You would probably expect to see Anubis tending to the body of Osiris or a deceased person. If you are Joseph Smith who has very little experience in Egyptology and has probably never had the benefit of seeing similar images, you imagine a sacrificial scene:

This restoration has been canonized in LDS scripture as Facsimile No. 1 from the Book of Abraham. Connected to it is a story of human sacrifice at the hands of an “idolatrous priest of Elkenah” by the will of Abraham’s father, Terah, vaguely similar to other stories in Abrahamic folklore.

This is what Richard A. Parker, Wilbour Professor of Egyptology and Chairman of the Department of Egyptology at Brown University thought:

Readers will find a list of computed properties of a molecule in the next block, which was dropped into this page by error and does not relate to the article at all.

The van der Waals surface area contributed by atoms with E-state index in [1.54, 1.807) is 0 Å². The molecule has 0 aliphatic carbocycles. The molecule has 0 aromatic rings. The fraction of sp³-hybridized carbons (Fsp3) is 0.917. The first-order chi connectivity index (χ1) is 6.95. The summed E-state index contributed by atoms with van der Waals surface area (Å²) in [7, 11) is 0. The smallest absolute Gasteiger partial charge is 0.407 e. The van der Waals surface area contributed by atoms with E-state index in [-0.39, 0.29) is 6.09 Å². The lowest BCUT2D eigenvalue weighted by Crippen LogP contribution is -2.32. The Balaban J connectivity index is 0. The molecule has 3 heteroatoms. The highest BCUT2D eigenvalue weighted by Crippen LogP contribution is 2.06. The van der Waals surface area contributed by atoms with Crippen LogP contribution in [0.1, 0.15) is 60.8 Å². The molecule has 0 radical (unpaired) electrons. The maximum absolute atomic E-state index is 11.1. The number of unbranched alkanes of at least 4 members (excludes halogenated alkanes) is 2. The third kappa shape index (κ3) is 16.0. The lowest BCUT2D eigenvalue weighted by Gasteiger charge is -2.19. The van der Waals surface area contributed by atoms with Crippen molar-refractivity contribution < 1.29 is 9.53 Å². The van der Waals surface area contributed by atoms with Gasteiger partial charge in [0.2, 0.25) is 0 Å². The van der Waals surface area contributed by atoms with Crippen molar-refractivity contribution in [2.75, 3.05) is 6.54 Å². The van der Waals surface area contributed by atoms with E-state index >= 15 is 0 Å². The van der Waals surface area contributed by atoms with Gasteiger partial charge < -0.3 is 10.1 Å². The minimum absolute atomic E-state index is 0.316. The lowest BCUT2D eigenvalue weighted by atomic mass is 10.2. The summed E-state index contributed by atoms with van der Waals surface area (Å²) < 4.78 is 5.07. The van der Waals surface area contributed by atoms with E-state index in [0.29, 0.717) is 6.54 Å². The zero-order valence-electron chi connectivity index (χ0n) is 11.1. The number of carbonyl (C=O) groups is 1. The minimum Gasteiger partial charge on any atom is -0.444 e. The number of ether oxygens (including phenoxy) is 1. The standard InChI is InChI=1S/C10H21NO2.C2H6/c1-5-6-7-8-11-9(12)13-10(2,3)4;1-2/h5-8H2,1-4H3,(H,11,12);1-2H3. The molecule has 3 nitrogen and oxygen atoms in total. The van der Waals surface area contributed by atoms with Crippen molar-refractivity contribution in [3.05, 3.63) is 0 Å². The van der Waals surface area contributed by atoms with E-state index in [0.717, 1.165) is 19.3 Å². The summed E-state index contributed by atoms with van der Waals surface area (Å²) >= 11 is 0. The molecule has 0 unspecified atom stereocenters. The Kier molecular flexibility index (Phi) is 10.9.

This is a well-known scene from the Osiris mysteries, with Anubis, the jackal-headed god, on the left ministering to the dead Osiris on the bier. The penicilled(?) restoration is incorrect. Anubis should be jackal-headed. The left arm of Osiris is in reality lying at his side under him. The apparent upper hand is part of the wing of a second bird which is hovering over the erect phallus of Osiris (now broken away). The second bird is Isis and she is magically impregnated by the dead Osiris and then later gives birth to Horus who avenges his father and takes over his inheritance. The complete bird represents Nephthys, sister to Osiris and Isis. Beneath the bier are the four canopic jars with heads representative of the four sons of Horus, human-headed Imseti, baboon-headed Hapy, jackal-headed Duamutef and falcon-headed Kebehsenuf. The hieroglyphs refer to burial, etc.…” (Dialogue: A Journal of Mormon Thought, Vol. 3, no. 2, Summer 1968, p. 86)